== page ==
Executive Directors generally agreed with the ndings of the 2020 External Sector Report and its policy recommendations. ey noted that current account imbalances had narrowed
modestly in 2019, and that the overall con guration
of external positions on the eve of the COVID-19 pandemic implied persistent vulnerabilities and chal- lenges in addressing underlying structural distortions. Furthermore, stock imbalances have reached historic highs, with attendant risks to both debtor and creditor countries. Directors shared the view that, while current account imbalances are expected to narrow modestly in the near term, this outlook is subject to high uncer- tainty and cross-country variation.
Directors noted that excess current account imbal- ances continue to be concentrated in advanced econo- mies. ey reiterated that reducing excess imbalances in the global economy requires continued joint e orts on the part of both excess surplus and excess de cit countries.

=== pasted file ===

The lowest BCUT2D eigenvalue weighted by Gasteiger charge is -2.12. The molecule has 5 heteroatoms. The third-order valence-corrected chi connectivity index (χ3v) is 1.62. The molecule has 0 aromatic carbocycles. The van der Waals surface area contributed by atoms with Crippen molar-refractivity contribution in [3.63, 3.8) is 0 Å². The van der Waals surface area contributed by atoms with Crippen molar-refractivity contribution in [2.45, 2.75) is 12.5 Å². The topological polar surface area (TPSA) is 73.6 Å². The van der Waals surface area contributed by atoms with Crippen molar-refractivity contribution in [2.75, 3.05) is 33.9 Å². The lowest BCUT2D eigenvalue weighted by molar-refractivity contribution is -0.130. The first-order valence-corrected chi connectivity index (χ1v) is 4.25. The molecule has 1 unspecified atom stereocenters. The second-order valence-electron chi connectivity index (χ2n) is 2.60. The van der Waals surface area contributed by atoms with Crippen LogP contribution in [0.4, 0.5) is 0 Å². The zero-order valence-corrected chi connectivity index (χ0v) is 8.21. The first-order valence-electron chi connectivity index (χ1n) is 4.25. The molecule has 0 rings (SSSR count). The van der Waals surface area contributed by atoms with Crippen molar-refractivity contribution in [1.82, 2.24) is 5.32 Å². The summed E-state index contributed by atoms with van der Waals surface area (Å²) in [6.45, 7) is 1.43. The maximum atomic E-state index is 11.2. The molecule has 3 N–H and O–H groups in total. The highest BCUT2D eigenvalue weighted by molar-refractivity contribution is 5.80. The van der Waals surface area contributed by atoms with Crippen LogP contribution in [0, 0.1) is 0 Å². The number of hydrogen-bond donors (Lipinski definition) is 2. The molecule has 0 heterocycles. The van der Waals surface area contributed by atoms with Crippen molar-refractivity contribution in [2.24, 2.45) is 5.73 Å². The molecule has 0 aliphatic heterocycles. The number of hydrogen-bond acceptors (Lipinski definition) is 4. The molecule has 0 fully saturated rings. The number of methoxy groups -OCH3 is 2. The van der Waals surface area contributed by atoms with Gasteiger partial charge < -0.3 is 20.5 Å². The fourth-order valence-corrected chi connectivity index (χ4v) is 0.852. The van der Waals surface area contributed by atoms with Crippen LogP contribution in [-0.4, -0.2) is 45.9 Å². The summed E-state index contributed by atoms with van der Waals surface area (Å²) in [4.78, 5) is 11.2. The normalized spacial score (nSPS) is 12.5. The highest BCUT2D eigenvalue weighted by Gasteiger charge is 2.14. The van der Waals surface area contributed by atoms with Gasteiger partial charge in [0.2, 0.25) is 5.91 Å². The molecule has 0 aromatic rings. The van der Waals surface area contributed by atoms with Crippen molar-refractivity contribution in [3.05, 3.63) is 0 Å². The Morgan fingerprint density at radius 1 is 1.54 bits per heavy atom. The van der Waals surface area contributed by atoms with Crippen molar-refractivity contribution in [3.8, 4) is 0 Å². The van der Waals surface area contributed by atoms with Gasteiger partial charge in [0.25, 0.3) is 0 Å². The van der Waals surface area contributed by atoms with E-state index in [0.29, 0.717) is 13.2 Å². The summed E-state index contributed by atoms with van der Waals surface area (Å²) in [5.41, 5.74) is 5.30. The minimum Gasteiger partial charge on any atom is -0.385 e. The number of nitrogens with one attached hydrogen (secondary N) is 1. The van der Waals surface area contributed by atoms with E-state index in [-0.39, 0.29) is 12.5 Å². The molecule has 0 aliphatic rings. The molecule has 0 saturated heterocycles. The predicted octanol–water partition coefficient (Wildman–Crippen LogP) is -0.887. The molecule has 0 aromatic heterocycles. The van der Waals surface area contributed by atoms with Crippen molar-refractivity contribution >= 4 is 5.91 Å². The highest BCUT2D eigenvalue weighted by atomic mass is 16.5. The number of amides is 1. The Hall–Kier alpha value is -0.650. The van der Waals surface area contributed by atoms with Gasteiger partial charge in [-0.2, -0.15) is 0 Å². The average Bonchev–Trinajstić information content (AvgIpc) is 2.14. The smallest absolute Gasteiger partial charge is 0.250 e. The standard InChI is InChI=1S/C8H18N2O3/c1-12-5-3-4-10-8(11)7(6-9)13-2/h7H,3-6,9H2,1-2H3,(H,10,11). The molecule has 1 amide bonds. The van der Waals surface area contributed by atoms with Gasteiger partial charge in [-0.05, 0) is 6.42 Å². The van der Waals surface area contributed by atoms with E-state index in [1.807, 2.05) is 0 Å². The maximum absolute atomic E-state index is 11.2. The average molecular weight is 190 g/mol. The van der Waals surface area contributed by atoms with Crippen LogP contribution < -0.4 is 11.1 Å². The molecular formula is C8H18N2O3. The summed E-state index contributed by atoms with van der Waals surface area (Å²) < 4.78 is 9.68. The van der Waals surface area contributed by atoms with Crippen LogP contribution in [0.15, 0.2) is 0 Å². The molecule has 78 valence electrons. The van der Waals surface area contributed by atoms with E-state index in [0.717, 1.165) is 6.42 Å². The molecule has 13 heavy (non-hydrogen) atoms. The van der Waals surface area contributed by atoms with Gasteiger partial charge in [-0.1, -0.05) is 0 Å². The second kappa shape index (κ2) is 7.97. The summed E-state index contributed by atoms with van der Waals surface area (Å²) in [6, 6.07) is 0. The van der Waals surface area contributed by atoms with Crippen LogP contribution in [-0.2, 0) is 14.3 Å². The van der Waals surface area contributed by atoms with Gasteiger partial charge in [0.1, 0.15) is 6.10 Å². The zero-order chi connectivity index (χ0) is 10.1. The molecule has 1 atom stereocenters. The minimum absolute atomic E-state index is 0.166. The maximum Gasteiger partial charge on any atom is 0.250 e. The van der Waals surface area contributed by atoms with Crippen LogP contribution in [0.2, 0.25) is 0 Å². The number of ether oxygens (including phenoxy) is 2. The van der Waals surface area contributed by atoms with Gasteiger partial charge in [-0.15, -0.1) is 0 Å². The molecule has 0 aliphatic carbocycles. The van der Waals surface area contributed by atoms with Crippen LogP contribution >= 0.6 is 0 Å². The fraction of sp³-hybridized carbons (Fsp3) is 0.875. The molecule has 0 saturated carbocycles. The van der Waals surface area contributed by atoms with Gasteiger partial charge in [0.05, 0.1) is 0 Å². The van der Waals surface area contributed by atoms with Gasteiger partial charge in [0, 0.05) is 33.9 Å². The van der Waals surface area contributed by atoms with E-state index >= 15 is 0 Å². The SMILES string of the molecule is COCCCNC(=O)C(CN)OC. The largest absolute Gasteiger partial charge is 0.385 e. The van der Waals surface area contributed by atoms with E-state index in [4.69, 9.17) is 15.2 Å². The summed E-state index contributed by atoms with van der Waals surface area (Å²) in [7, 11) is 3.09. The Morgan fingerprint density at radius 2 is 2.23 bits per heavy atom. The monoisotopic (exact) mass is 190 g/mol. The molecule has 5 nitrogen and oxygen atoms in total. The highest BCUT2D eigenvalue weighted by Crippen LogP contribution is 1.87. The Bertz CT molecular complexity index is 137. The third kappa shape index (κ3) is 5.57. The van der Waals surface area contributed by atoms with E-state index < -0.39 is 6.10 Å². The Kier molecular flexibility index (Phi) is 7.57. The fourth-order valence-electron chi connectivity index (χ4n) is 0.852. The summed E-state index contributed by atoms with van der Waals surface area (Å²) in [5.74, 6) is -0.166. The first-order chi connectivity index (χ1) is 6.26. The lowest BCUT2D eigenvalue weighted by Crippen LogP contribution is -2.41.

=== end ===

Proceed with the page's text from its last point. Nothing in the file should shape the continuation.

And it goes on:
Directors observed that the COVID-19 crisis has caused a sharp contraction in global trade, especially
in services, and tighter external nancing conditions
in the early stage of the crisis, with implications for external positions varying widely across countries. ey noted the exceptional policy responses on both the scal and monetary fronts. For economies dependent on commodities, tourism, and remittances, the adverse e ects on their economies and external positions
could be severe, likely requiring signi cant economic adjustment and nancing. Directors also noted with concern the recent rise in trade restrictions, especially on pharmaceutical and medical products.
Directors cautioned that a worsening of risk senti- ment could re-trigger capital ow reversals and cur- rency pressures, increasing risks of an external crisis for economies with preexisting vulnerabilities, such as large current account de cits, a high share of foreign currency debt, and limited international reserves.IMFExternalSectorReport
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